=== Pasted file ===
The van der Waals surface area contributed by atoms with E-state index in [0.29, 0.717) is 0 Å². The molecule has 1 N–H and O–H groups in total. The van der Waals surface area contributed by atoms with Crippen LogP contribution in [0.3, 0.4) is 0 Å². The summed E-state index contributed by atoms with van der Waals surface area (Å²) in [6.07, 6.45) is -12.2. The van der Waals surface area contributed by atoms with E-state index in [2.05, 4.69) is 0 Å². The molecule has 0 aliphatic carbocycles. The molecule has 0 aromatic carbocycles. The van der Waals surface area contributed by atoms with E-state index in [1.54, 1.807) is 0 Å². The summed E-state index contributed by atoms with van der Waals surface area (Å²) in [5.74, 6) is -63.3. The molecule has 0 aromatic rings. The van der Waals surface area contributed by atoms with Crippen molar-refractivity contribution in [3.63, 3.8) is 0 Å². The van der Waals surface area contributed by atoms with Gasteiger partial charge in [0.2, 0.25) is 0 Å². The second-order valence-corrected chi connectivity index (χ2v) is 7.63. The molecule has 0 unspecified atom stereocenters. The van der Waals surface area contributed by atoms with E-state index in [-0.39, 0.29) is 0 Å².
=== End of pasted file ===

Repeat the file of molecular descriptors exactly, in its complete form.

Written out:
The van der Waals surface area contributed by atoms with E-state index in [0.29, 0.717) is 0 Å². The molecule has 1 N–H and O–H groups in total. The van der Waals surface area contributed by atoms with Crippen LogP contribution in [0.3, 0.4) is 0 Å². The summed E-state index contributed by atoms with van der Waals surface area (Å²) in [6.07, 6.45) is -12.2. The van der Waals surface area contributed by atoms with E-state index in [2.05, 4.69) is 0 Å². The molecule has 0 aliphatic carbocycles. The molecule has 0 aromatic carbocycles. The van der Waals surface area contributed by atoms with E-state index in [1.54, 1.807) is 0 Å². The summed E-state index contributed by atoms with van der Waals surface area (Å²) in [5.74, 6) is -63.3. The molecule has 0 aromatic rings. The van der Waals surface area contributed by atoms with Crippen molar-refractivity contribution in [3.63, 3.8) is 0 Å². The van der Waals surface area contributed by atoms with Gasteiger partial charge in [0.2, 0.25) is 0 Å². The second-order valence-corrected chi connectivity index (χ2v) is 7.63. The molecule has 0 unspecified atom stereocenters. The van der Waals surface area contributed by atoms with E-state index in [-0.39, 0.29) is 0 Å².